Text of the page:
Are You as Good with People as You Are with a Camera?

Magazine editors, art directors, wedding couples and even portrait subjects place a priority on people skills. It’s probably the most overlooked and yet most important quality that any photographer brings to the job. It’s the one that’s most likely to get you hired again — and again and again.

There’s no time like the present to brush up on your people skills. I include myself here.

Turning Transactions into Relationships

Whenever I see my business slowing, my relationships are the first thing I think about. By returning to my current clients and following up, I almost always see an opportunity to improve my business. And every time I do, I am rewarded financially for my efforts.

A classic book on the subject is Dale Carnegie’s How to Win Friends and Influence People, which is available free online. Also along these lines is a wonderful little read called Mr. Shmooze: The Art and Science of Selling Through Relationships, which you can order though Amazon.

Working with people is about turning a transaction into a relationship. Building long-term, sustainable relationships helps you create an income stream that is long-term and sustainable.

Smile! — and Other Tips

Here are some specific suggestions for building and maintaining personal relationships:

  • Smile — even when you’re on the phone
  • Write handwritten thank you notes
  • Pick up the phone and call someone, rather than sending an e-mail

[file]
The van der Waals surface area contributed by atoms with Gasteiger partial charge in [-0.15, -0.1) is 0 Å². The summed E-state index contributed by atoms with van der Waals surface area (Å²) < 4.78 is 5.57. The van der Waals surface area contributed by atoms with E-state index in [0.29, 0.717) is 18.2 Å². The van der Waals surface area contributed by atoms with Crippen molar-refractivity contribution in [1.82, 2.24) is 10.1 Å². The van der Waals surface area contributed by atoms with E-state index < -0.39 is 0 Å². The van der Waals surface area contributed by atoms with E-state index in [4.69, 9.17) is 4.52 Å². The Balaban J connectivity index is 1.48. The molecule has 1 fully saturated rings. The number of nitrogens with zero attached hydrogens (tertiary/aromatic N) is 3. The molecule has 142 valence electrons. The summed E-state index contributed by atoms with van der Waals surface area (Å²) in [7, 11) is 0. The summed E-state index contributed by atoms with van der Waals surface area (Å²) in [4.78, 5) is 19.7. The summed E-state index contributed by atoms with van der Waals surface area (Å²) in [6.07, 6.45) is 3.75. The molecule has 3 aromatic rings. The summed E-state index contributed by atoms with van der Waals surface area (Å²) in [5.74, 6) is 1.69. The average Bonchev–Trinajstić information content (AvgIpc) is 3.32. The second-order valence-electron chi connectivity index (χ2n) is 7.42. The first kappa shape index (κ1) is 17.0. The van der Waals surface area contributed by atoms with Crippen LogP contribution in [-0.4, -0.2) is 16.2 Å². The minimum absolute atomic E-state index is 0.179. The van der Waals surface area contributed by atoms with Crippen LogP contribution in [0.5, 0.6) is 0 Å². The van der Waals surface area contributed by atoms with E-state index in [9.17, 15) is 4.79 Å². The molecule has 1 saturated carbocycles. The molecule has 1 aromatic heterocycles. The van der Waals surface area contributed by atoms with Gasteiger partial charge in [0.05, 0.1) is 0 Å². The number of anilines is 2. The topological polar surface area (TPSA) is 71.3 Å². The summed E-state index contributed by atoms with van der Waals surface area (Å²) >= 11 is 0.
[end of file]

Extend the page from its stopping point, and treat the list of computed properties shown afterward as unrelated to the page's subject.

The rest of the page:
• Make a lunch date
  • Schedule a face-to-face meeting
  • Remember birthdays and anniversaries
  • Show a willingness to negotiate
  • Create pleasant surprises for your clients
  • Display exceptional customer service — every time
  • Donate services, prints or both to a worthy cause

It isn’t smart anymore (and really never has been) to assume your work will be the deciding factor in whether an editor hires you for a magazine assignment, an art director accepts your bid for a commercial project, or a wedding couple selects you for their big day. There are people between you and each of these assignments. You have to win over the people before you can consistently win the assignments.

I encourage you to take on the challenge of being a better people person. I also would love to hear your own tips on building relationships, as well as any recommended books to read on this subject.

[tags]photography advice, photography business [/tags]

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